When asked to explain further why people believe in Geller when a magician can do the same thing without paranormal powers, Hyman states, "He's a fraud, but you can't blame people for believing him. Geller is a product of a wonderful public relations campaign... What the audience gets is only one side of the story... He has been caught cheating many times" but people still believe. Speaking as a psychologist Hyman says "If you get people in the right frame of mind and they are cooperating with you... and even give them a poor reading... they will fit it to themselves and believe you are telling them about their unique personality."[38]

Gary Schwartz[edit]

Gary Schwartz conducted numerous experiments at his laboratory at the University of Arizona where he is a tenured professor. Schwartz believes that he has proven the dead communicate with the living through human mediums. Hyman details many methodological errors with Schwartz's research including; "Inappropriate control comparisons", "Failure to use double-blind procedures", "Creating non-falsifiable outcomes by reinterpreting failures as successes" and "Failure to independently check on facts the sitters endorsed as true". Hyman wrote "Even if the research program were not compromised by these defects, the claims being made would require replication by independent investigators." Hyman criticizes Schwartz's decision to publish his results without gathering "evidence for their hypothesis that would meet generally accepted scientific criteria... they have lost credibility."[6]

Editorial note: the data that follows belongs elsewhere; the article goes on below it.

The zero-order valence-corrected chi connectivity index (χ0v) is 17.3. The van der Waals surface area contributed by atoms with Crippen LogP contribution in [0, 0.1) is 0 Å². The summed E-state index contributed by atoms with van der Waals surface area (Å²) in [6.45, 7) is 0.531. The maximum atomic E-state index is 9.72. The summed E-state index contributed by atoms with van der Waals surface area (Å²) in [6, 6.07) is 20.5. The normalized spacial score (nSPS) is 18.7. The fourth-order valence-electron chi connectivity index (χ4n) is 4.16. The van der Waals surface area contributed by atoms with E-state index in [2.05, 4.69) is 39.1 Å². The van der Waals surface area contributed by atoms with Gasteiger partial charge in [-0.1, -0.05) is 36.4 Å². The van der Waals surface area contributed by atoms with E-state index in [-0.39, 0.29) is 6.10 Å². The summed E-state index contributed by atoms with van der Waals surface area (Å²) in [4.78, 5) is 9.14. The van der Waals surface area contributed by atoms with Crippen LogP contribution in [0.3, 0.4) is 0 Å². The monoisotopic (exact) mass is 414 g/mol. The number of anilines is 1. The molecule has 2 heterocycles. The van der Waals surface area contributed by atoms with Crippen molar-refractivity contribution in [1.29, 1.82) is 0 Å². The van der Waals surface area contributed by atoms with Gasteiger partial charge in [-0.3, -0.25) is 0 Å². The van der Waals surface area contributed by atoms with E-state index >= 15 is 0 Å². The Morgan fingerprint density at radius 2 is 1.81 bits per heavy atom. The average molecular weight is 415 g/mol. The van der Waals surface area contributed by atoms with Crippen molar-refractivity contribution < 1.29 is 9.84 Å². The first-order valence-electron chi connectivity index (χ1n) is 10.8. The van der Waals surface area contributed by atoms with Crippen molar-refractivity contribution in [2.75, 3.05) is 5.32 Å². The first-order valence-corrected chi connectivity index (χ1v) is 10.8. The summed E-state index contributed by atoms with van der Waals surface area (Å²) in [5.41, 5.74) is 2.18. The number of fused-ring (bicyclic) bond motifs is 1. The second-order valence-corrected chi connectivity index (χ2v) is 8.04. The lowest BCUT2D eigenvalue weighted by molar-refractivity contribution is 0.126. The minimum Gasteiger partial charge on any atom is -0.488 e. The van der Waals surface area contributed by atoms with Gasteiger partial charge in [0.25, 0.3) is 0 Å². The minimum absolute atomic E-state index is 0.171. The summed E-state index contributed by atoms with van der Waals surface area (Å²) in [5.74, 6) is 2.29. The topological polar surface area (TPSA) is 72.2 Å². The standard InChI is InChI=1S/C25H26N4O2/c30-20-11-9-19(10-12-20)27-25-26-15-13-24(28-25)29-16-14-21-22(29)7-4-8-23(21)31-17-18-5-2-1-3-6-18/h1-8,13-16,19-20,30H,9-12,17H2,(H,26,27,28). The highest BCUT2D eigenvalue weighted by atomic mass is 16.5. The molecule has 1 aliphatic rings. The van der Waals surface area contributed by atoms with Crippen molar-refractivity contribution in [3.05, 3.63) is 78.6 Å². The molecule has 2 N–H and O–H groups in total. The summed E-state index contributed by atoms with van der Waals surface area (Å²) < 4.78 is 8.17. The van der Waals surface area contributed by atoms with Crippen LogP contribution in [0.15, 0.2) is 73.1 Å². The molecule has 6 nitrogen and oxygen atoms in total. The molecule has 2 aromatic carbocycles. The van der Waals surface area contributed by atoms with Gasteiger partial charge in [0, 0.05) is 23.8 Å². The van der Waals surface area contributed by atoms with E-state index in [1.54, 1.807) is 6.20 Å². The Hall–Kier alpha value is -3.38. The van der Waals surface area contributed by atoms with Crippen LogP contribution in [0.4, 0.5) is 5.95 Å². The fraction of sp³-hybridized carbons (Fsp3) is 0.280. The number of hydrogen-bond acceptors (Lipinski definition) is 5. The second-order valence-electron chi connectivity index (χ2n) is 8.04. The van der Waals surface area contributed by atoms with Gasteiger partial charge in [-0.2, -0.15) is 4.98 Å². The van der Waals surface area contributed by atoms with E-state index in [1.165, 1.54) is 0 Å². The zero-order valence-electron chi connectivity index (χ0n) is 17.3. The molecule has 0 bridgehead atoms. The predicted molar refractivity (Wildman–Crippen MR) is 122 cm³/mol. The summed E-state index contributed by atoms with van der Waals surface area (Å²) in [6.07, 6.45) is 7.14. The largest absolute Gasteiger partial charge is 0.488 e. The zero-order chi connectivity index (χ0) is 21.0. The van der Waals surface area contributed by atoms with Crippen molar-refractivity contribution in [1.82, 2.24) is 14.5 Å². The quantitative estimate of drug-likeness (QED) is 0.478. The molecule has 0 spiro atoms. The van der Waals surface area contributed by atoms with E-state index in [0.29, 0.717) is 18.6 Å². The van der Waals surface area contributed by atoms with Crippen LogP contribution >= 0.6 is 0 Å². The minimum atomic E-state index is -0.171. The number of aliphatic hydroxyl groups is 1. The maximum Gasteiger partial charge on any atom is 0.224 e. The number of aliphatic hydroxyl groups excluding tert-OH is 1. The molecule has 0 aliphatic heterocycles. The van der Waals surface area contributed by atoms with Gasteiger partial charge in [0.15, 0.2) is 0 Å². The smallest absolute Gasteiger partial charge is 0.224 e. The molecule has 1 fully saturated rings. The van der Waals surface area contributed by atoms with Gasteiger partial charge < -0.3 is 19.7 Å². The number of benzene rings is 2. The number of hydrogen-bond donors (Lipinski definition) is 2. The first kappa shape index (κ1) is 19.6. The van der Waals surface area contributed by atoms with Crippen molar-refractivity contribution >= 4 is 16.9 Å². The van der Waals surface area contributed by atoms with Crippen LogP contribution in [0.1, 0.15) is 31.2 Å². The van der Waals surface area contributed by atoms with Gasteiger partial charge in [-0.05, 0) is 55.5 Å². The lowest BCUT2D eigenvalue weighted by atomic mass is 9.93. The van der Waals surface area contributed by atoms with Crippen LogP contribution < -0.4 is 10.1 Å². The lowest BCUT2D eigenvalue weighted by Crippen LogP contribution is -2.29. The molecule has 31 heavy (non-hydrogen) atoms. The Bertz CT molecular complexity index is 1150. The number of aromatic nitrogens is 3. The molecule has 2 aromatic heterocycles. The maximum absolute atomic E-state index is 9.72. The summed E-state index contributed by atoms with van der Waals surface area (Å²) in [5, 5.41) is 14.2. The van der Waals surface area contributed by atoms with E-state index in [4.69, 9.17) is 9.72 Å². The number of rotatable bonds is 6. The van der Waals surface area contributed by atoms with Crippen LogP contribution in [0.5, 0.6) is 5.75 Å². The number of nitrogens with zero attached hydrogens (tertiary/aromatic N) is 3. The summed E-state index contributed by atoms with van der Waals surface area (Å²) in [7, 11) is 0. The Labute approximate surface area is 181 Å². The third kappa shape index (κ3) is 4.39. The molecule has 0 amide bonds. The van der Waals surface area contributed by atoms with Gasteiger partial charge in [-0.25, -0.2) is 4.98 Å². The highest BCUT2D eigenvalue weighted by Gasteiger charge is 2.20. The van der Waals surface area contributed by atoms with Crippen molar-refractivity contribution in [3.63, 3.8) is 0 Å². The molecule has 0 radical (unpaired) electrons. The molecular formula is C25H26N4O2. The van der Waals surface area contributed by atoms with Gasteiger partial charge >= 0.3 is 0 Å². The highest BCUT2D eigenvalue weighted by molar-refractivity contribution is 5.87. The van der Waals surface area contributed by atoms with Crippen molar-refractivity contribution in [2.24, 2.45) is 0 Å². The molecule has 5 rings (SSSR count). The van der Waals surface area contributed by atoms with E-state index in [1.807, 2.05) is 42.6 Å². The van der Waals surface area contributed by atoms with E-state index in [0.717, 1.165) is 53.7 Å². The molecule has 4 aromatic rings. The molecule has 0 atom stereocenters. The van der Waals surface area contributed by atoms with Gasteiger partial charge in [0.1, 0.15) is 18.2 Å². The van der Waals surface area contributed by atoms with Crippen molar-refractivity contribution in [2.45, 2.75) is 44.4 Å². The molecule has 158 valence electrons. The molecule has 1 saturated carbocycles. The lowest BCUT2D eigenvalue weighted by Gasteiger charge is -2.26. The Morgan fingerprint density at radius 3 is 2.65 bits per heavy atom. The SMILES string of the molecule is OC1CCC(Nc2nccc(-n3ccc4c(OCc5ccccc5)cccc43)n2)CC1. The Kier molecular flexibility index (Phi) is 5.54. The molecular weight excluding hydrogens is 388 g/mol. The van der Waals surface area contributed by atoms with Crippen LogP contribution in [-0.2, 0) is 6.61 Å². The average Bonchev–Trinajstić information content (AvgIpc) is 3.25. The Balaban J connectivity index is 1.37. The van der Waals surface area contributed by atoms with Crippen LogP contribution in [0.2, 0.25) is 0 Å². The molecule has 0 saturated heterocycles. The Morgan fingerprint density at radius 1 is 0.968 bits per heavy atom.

There have been many follow-up exchanges between Schwartz and Hyman over the Afterlife Experiments conducted by Schwartz. Published May 2003, Schwartz responded that Hyman ignored "the total body of research." Schwartz takes issue with Hyman's opinion that he (Hyman) will not believe in psi. Hyman answered, "Until multiple perfect experiments are performed and published... believe that the totality of the findings must be due to some combination of fraud, cold reading, rater bias, experimenter error, or chance... Why spend the time and money conducting multiple multi-center, double-blind experiments unless there are sufficient theoretical, experimental, and social reasons for doing so?"[40][41]